Christopher Onesti, Former NJ Cop, Gets Disability Pension Because He Couldn’t Hold Gun, But Caught Shooting

By Zachary Stieber
Zachary Stieber
Zachary Stieber
Zachary Stieber covers U.S. and world news. He is based in Maryland.
December 12, 2013 Updated: July 18, 2015

Christopher Onesti, a former New Jersey Transit officer, is getting a disability pension because he stapled the ring finder of his non-shooting hand.

State officials ruled that he is “totally and permanently disabled,” and no longer able to be a police  officer because of the disability.

But an investigation by New Jersey Watchdog found that Onesti, who receives nearly $46,000 a year, frequently goes to the shooting range and even posts photos of his times there on Facebook.

Onesti, who retired at the age of 29, collects nearly $46,000 a year in tax-free pension checks.

The pension system is riddled with holes, says one advocate. 

“There are huge loopholes that are costing taxpayers hundreds of millions of dollars,” said John Sierchio, a PFRS trustee and reform advocate. “Why the legislature doesn’t do anything about it, God only knows.”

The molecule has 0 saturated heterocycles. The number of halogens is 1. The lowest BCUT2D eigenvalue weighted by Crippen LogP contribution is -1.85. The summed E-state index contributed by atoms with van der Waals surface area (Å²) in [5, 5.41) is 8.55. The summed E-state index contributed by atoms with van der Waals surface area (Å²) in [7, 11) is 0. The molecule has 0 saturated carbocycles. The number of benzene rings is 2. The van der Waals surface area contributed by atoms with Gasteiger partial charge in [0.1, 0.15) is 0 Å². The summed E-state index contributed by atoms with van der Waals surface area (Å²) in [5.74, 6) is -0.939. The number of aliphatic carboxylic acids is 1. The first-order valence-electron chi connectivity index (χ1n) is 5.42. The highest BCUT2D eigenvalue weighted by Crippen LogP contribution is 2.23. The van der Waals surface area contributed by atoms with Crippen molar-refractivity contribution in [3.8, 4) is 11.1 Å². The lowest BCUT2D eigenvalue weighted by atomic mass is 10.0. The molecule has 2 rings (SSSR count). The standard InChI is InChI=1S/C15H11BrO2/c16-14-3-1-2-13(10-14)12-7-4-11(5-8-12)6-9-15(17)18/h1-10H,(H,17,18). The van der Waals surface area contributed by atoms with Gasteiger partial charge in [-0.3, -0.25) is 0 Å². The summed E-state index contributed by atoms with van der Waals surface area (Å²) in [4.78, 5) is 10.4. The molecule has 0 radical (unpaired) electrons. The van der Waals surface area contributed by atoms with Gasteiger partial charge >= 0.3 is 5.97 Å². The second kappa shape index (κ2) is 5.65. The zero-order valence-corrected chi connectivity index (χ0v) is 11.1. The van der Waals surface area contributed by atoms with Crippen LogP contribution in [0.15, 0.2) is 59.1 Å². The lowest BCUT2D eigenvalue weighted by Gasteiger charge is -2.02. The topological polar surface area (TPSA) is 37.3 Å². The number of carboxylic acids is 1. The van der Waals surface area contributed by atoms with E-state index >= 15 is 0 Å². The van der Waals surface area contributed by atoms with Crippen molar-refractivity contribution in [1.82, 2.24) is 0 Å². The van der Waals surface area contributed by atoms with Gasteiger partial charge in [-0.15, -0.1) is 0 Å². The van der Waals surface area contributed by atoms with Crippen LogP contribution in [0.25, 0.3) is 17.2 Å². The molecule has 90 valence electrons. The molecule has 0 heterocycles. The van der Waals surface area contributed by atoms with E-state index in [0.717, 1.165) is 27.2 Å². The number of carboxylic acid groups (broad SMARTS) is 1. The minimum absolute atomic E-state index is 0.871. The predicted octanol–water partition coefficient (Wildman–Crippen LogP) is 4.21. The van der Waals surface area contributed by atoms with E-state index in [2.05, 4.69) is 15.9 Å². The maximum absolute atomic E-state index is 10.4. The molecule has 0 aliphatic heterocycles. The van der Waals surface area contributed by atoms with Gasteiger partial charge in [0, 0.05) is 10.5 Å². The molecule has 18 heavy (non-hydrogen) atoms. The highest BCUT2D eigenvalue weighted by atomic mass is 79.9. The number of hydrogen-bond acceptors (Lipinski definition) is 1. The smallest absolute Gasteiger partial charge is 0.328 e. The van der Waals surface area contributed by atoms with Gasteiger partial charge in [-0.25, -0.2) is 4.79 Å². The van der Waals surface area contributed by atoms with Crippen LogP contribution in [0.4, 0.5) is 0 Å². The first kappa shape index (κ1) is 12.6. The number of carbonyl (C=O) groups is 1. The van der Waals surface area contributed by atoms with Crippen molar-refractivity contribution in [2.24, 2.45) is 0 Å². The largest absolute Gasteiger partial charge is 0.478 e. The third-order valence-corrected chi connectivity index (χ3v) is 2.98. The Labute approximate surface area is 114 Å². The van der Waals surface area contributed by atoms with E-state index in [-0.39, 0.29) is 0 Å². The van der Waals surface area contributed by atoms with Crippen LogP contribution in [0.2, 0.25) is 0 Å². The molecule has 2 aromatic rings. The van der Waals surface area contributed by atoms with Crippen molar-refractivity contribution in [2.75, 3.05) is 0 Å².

Onesti, confronted by News4, which partnered with the watchdog, agreed. “It absolutely looks ridiculous,” he said. “On the face of it, it looks absolutely absurd.”

The accident that got Onesti an early retirement came after he accidentally fired a staple into his non-shooting hand while getting ready to attack a paper target to some cardboard.

The injury would “significantly impede his ability to fire a weapon, apprehend suspects, etc.,” wrote one doctor who signed Onesti’s disability application, according to News4.

“Can no longer pull a gun, restrain a suspect, do crowd control [or] use handcuffs,” another doctor wrote.

Onesti said the injury wasn’t serious but that he should be getting the disability payments because NJ Transit refused to move him from active patrol to a less physically demanding job.

“It’s an all or nothing system, which doesn’t make sense. There are no shades of gray. You are either 100 percent capable of being a patrol officer or you aren’t,” Onesti said.

A NJ Transit spokeswoman declined to comment.



Zachary Stieber
Zachary Stieber covers U.S. and world news. He is based in Maryland.